According to a report in London's Guardian newspaper, picked up by MediaBistro's daily news feed, James Murdoch, 36 year-old son of Rupert Murdoch and Chairman and Non- Executive Director of the U.K. cable concern, Sky, used his invitation to give the MacTaggert Lecture at the 2009 Edinburgh International Television Festival to blast away at the state-controlled (and subsidized) BBC.
Here is a link to the speech. There's not a lot of news in it. The sorts of arguments one would make about the virtues of free-market information vs. state-controlled information are predictable, and we already know the two points of view are never going to get along.
On the other hand, The Guardian's editorial regarding Mr. Murdoch's speech does make some news, of a sort. It says this:
He [James Murdoch] would like British TV to be more like the press -- opinionated, lightly regulated (if at all) and totally independent. In other words, he would like Britain to be more like America. The problem is that the American newspaper sector -- untroubled by either the BBC or very much regulation -- is on its knees. The free market can no longer support the work of keeping communities informed. (Emphasis added.)
That last sentence is news to me. What it could and should say, perhaps, is that the free market can no longer support the work of newspapers and other traditional media companies in the manner to which they became accustomed. But it should be obvious to anyone in today's media society that communities are awash in information.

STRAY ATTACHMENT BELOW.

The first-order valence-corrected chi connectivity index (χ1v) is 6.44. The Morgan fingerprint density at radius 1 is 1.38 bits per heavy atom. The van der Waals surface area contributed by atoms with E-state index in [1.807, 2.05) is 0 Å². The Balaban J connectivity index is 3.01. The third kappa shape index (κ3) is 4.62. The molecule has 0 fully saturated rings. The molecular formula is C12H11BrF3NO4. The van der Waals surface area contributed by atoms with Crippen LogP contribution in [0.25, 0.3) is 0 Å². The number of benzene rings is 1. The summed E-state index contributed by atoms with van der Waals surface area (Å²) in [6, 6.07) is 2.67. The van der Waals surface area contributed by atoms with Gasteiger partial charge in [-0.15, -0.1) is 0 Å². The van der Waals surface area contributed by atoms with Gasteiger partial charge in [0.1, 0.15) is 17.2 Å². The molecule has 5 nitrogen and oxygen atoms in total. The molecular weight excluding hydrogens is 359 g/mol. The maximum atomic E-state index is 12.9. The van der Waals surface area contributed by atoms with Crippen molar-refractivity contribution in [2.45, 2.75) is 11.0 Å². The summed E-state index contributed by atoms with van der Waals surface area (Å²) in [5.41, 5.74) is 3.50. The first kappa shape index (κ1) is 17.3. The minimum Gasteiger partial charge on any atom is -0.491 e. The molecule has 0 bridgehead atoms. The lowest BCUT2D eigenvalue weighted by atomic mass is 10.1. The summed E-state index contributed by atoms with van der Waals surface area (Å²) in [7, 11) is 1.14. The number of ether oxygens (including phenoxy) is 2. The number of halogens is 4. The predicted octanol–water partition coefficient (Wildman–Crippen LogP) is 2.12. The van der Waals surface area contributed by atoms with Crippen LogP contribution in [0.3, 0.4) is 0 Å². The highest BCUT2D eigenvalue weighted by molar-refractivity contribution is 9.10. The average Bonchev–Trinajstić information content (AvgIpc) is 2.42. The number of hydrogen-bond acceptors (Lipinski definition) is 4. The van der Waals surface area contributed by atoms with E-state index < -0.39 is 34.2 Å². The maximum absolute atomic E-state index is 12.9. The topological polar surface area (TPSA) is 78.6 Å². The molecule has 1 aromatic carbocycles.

Perhaps not the sort of information for which The Guardian is willing to show much respect. It may be making a distinction between the "credible" analogue versions and what it considers the digital drivel served up by blogs and news aggregators and out-of-work reporters still covering events from the world's hot-spots on the laptops.
But that seems unlike The Guardian, which has one of the finest news web sites in the world and is also deeply invested in reporting on the media business (it is the title sponsor of the Edinburgh Television Festival).
All the more reason, therefore, to call out their comments.
In closing his speech Mr. Murdoch says, "I have argued tonight that this success is based on a very simple principal: trust people." And he says:
"People are very good at making choices: choices about what media to consume; whether to pay for it and how much; what they think is acceptable to watch, read and hear; and the result of their billions of choices is that good companies survive, prosper, and proliferate."
And The Guardian acknowledges:
"He is right to talk about the need to trust consumers, even if the underlying purpose of his speech will be seen as one of self-interest."
The BBC has always struck me as credible and trustworthy. I am in the U.K. regularly and have winced more than once at the penetrating interview style of its reporters as they bore into public servants and officials. In respects, BBC-type journalism is insulated from the status culture of journalism in the U.S., where media watchdogs are prone to sail out of the same yacht clubs as their government and corporate charges.
You can trust the people to know the difference, however, and they do. James Murdoch may have his competitive issues with state-sponsored media and the arguments back and forth may hinge on whom you trust. In the end, people trust themselves, which is why the Internet has been such a resounding success with them.